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1UpTravel - Geography Info and Facts of Countries : . - France


France Geography and Facts

Location: Western Europe, bordering the Bay of Biscay and English Channel, between Belgium and Spain, southeast of the UK; bordering the Mediterranean Sea, between Italy and Spain

Geographic coordinates: 46 00 N, 2 00 E

Map references: Europe

Area:
total: 547,030 sq km
land: 545,630 sq km
water: 1,400 sq km
note: includes only metropolitan France, but excludes the overseas administrative divisions

Area - comparative: slightly less than twice the size of Colorado

Land boundaries:
total: 2,889 km
border countries: Andorra 56.6 km, Belgium 620 km, Germany 451 km, Italy 488 km, Luxembourg 73 km, Monaco 4.4 km, Spain 623 km, Switzerland 573 km

Coastline: 3,427 km

Maritime claims:
contiguous zone: 24 nm
continental shelf: 200-m depth or to the depth of exploitation
exclusive economic zone: 200 nm (does not apply to the Mediterranean)
territorial sea: 12 nm

Climate: generally cool winters and mild summers, but mild winters and hot summers along the Mediterranean

Terrain: mostly flat plains or gently rolling hills in north and west; remainder is mountainous, especially Pyrenees in south, Alps in east

Elevation extremes:
lowest point: Rhone River delta -2 m
highest point: Mont Blanc 4,807 m

Natural resources: coal, iron ore, bauxite, fish, timber, zinc, potash

Land use:
arable land: 33%
permanent crops: 2%
permanent pastures: 20%
forests and woodland: 27%
other: 18% (1993 est.)

Irrigated land: 16,300 sq km (1995 est.)

Natural hazards: flooding; avalanches

Environment - current issues: some forest damage from acid rain (major forest damage occurred as a result of severe December 1999 windstorm); air pollution from industrial and vehicle emissions; water pollution from urban wastes, agricultural runoff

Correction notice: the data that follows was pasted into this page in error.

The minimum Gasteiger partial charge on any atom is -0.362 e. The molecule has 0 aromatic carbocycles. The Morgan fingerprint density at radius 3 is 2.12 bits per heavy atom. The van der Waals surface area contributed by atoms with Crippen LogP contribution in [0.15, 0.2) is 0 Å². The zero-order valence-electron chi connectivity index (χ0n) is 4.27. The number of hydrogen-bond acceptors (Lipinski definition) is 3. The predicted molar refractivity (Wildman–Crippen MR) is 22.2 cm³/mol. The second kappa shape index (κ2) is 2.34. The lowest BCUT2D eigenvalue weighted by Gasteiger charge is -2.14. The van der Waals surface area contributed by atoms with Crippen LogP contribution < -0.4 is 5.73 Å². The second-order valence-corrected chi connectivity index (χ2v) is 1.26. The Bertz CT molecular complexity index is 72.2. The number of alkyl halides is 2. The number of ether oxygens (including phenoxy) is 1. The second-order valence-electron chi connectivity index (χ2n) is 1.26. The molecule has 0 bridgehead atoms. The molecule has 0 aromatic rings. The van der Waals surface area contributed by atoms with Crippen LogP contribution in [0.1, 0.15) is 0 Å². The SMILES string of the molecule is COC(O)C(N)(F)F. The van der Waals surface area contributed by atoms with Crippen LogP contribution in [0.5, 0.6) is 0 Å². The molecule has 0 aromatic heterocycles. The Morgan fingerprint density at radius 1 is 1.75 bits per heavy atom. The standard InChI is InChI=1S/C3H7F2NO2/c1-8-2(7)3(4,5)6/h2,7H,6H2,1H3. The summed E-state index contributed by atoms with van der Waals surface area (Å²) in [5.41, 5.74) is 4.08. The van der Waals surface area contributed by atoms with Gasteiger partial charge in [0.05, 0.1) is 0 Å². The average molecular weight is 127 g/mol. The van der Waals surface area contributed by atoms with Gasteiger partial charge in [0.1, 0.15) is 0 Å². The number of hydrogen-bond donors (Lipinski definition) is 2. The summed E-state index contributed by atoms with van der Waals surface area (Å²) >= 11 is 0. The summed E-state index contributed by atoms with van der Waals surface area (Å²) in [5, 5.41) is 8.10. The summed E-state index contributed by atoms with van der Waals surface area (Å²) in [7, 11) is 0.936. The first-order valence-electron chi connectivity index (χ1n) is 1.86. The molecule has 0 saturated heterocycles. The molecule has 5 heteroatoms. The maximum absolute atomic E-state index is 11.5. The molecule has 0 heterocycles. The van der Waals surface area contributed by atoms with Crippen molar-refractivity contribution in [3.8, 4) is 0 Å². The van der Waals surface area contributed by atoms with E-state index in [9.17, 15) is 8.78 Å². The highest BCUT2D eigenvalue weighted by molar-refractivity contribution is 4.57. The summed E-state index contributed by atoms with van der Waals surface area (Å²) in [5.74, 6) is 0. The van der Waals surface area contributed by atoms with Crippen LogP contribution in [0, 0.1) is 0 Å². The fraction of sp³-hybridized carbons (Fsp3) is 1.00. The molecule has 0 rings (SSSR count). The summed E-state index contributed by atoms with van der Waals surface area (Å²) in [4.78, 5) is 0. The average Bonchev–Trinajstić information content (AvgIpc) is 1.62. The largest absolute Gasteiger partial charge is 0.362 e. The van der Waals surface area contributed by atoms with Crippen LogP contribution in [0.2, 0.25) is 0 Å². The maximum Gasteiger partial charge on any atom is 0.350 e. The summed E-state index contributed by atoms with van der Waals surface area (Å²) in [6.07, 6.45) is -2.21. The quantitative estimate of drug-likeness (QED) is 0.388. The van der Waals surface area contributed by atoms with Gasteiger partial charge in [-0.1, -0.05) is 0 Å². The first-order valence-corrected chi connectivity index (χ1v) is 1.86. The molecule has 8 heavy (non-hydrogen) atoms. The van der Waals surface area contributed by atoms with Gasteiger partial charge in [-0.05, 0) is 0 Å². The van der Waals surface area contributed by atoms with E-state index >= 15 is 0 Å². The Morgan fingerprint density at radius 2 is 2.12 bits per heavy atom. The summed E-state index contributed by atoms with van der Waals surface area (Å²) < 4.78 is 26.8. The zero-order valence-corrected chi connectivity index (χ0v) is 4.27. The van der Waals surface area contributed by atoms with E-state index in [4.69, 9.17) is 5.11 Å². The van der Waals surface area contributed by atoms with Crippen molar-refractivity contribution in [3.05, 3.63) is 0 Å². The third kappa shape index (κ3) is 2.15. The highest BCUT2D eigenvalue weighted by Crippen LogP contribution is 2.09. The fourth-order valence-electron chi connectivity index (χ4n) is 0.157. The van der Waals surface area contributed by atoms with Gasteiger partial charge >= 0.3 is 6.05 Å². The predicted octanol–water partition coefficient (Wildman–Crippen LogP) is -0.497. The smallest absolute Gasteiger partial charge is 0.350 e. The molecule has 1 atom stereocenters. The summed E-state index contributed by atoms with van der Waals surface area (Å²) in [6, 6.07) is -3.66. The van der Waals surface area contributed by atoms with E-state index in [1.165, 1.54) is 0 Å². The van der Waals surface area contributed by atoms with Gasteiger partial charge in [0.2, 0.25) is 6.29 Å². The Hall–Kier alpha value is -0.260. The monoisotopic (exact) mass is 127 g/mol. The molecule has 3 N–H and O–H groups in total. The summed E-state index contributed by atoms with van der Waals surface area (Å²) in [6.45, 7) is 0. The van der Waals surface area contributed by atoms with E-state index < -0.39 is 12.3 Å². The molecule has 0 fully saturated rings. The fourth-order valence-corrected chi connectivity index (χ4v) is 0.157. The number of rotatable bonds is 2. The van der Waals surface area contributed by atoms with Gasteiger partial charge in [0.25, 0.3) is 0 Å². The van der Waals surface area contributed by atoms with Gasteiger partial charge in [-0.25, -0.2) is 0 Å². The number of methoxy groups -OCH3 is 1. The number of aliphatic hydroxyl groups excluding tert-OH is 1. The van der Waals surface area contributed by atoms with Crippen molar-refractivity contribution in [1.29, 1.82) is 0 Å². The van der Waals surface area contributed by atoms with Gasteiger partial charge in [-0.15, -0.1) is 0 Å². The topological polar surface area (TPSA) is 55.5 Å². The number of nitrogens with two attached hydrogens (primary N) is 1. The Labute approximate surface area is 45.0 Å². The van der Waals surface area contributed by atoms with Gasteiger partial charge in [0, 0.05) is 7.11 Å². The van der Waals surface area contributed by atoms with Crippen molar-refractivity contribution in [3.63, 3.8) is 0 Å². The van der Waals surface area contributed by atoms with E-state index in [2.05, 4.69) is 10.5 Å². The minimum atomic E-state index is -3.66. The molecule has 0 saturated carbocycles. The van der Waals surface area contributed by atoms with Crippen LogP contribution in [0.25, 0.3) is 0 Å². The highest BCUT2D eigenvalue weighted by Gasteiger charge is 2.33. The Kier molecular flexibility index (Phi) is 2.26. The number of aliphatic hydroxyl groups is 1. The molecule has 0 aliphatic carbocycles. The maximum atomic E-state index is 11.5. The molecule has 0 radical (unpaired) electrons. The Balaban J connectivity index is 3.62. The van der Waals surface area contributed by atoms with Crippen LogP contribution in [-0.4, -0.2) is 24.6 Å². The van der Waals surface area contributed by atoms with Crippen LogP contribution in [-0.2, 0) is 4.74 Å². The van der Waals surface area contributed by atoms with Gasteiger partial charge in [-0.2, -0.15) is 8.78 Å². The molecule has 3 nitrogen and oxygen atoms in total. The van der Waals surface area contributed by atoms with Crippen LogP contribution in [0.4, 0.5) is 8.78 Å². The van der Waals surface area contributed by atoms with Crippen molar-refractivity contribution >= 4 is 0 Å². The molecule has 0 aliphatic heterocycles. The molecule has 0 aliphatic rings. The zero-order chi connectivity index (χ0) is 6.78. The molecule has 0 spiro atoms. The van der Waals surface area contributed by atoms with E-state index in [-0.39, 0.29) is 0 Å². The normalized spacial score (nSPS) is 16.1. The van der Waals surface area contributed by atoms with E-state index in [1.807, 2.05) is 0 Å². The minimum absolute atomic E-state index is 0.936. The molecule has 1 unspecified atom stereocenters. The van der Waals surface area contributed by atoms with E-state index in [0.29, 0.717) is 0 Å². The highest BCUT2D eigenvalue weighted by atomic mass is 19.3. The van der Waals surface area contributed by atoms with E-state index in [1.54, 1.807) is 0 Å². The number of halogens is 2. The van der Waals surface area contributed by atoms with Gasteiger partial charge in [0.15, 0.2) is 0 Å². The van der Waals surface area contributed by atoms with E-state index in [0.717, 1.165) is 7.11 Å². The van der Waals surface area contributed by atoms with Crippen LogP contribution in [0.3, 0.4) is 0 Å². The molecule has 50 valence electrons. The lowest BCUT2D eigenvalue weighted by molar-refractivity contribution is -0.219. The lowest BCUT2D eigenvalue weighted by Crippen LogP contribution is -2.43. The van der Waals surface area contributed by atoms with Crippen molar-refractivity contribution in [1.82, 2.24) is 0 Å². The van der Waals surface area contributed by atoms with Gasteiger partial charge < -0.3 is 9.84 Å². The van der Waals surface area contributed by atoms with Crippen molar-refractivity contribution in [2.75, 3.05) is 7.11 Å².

Environment - international agreements:
party to: Air Pollution, Air Pollution-Nitrogen Oxides, Air Pollution-Sulphur 85, Air Pollution-Sulphur 94, Air Pollution-Volatile Organic Compounds, Antarctic-Environmental Protocol, Antarctic Treaty, Biodiversity, Climate Change, Desertification, Endangered Species, Hazardous Wastes, Law of the Sea, Marine Dumping, Marine Life Conservation, Ozone Layer Protection, Ship Pollution, Tropical Timber 83, Tropical Timber 94, Wetlands, Whaling
signed, but not ratified: Air Pollution-Persistent Organic Pollutants, Climate Change-Kyoto Protocol

Geography - note: largest West European nation; occasional strong, cold, dry, north-to-northwesterly wind known as mistral


Geography

The largest Western European nation,(France) covers 543,965 square kilometers (210,026 square miles), a territory about four-fifths the size of Texas.

France is bordered by the English Channel to the northwest, Belgium and Luxembourg to the northeast, Germany and Switzerland to the east, Italy to the southeast, the Mediterranean Sea and Spain to the south, and the Atlantic Ocean to the west.


Climate

The climate of France is temperate, but wide regional contrasts exist. Broadly, the areas along the Atlantic coast respond to ocean air that makes summers pleasant, but not too hot, and winters mild, though rainy.

In Mediterranean coastal areas, semitropical conditions prevail, bringing hot, dry summers and warm, wet winters.

As for the interior of the country, the climate takes on a more continental character: winters are cold, and summers are hot ( though rarely above 32 C or 90 F ).

Generally, temperatures in the northern two-thirds of the country swing from 2 C or 35 F to 27 C or 80 F throughout the year.


Background: Although ultimately a victor in World Wars I and II, France lost many men, much wealth, its extensive empire, and its rank as a dominant nation-state.

France has struggled since 1958—arguably with success—to construct a presidential democracy resistant to the severe instabilities inherent in the parliamentary democracy of early 20th century France.

In recent years, its reconciliation and cooperation with Germany have proved central to the economic integration of Europe, including the advent of the euro in January 1999.

Today, France is at the forefront of European states seeking to exploit the momentum of monetary union to advance the creation of a more unified and capable European defense and security apparatus.



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